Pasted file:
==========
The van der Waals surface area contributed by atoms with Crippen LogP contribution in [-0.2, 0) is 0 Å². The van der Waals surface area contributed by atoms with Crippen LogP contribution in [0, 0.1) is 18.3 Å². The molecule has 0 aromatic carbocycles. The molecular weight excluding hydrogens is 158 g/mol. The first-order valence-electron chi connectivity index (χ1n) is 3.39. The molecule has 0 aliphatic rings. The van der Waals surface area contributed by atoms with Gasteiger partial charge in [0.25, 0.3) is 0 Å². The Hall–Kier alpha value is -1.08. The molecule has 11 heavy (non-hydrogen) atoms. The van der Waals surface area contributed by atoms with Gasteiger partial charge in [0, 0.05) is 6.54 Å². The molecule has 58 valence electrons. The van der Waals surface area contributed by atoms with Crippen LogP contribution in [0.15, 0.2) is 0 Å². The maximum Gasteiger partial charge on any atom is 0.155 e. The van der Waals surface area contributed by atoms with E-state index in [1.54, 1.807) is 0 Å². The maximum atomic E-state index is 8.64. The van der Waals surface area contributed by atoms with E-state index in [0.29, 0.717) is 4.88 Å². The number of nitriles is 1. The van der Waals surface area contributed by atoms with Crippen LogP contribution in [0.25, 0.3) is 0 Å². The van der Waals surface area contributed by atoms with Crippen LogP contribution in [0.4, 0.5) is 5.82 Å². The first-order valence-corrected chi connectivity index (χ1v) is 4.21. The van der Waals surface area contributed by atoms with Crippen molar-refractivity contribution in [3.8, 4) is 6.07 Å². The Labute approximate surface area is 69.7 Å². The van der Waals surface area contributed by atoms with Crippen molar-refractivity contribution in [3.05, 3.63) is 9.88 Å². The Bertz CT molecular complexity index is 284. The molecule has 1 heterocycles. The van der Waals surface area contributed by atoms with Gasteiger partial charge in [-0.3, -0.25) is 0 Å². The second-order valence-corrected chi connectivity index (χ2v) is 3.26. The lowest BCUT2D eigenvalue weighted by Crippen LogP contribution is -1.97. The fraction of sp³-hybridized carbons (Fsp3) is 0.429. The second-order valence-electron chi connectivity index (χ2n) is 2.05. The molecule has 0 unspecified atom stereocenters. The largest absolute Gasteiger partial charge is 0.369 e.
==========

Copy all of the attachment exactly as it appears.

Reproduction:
The van der Waals surface area contributed by atoms with Crippen LogP contribution in [-0.2, 0) is 0 Å². The van der Waals surface area contributed by atoms with Crippen LogP contribution in [0, 0.1) is 18.3 Å². The molecule has 0 aromatic carbocycles. The molecular weight excluding hydrogens is 158 g/mol. The first-order valence-electron chi connectivity index (χ1n) is 3.39. The molecule has 0 aliphatic rings. The van der Waals surface area contributed by atoms with Gasteiger partial charge in [0.25, 0.3) is 0 Å². The Hall–Kier alpha value is -1.08. The molecule has 11 heavy (non-hydrogen) atoms. The van der Waals surface area contributed by atoms with Gasteiger partial charge in [0, 0.05) is 6.54 Å². The molecule has 58 valence electrons. The van der Waals surface area contributed by atoms with Crippen LogP contribution in [0.15, 0.2) is 0 Å². The maximum Gasteiger partial charge on any atom is 0.155 e. The van der Waals surface area contributed by atoms with E-state index in [1.54, 1.807) is 0 Å². The maximum atomic E-state index is 8.64. The van der Waals surface area contributed by atoms with E-state index in [0.29, 0.717) is 4.88 Å². The number of nitriles is 1. The van der Waals surface area contributed by atoms with Crippen LogP contribution in [0.25, 0.3) is 0 Å². The van der Waals surface area contributed by atoms with Crippen LogP contribution in [0.4, 0.5) is 5.82 Å². The first-order valence-corrected chi connectivity index (χ1v) is 4.21. The van der Waals surface area contributed by atoms with Crippen molar-refractivity contribution in [3.8, 4) is 6.07 Å². The Labute approximate surface area is 69.7 Å². The van der Waals surface area contributed by atoms with Crippen molar-refractivity contribution in [3.05, 3.63) is 9.88 Å². The Bertz CT molecular complexity index is 284. The molecule has 1 heterocycles. The van der Waals surface area contributed by atoms with Gasteiger partial charge in [-0.3, -0.25) is 0 Å². The second-order valence-corrected chi connectivity index (χ2v) is 3.26. The lowest BCUT2D eigenvalue weighted by Crippen LogP contribution is -1.97. The fraction of sp³-hybridized carbons (Fsp3) is 0.429. The second-order valence-electron chi connectivity index (χ2n) is 2.05. The molecule has 0 unspecified atom stereocenters. The largest absolute Gasteiger partial charge is 0.369 e.